I find myself asking this more as I finish up teaching a training series on software deployment and repackaging. I found that the questions on the last day lead me to lean towards defining it as a discipline or almost, dare I say, and art form.
While there are definite reasons and decisions that are made to identify how you automate a software installation, the final act of automating is really up to the “artist”. Some may find it better to analyze and recreate, while others may capture everything which is like throwing mud at a wall to see what sticks.
Some re-engineer software installations like they are ornate sculptures or grand buildings, needing to endure time itself. Then again, some just throw something together, like a preschool finger painting, and hope that it doesn’t break anything. And software suites for repackaging don’t help. They try to give you all the answers through pretty wizards and an overflow of tools, even before you even know there were questions. (Not helpful, BTW)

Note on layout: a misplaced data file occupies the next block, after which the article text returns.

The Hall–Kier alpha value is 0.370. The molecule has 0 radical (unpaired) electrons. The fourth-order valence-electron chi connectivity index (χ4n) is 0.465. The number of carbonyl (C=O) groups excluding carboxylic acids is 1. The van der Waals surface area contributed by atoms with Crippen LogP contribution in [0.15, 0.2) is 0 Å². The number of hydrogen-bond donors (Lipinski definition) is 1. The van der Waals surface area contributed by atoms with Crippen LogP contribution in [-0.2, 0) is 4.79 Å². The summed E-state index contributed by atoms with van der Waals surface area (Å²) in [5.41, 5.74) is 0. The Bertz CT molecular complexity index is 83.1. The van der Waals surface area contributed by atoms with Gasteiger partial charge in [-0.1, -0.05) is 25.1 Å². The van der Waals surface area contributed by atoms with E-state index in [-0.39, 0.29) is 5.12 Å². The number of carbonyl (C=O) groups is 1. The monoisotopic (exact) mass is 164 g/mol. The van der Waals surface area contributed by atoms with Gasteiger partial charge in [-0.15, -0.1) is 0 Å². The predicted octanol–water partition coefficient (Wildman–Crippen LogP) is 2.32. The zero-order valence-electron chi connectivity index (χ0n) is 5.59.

When I entered the last day of the class today, I was feeling proud, knowing that I provided many days of technical knowledge that should have raised everyone’s skill level to the point of installing anything and understanding what changes were being made and why. What I totally missed, in all that pride, was the real WHY. Why repackage? Why this method over that one? Why a transform over a script? Who is really right in the end if it all installs correctly and will be updated in a year or so anyway? And who really runs patches anyway (outside of MS products)? Almost any system I’ve implemented, ends up with removing the old and installing a new version as the upgrade path.
I guess part of it was that I assumed that these answers and questions were obvious. I mean, why take a class on repackaging unless you understand some basics about why to automate. I found myself wishing that I had spent more time actually teaching them why I made decisions for using one automation method over another based on what I was trying to accomplish and what technology was being used initially.
I was able to create a decision tree for them that would aid in defining some of the decisions, but in the end the choice was really up to the artist and how much time and pride he had time for or wanted to invest in the automation.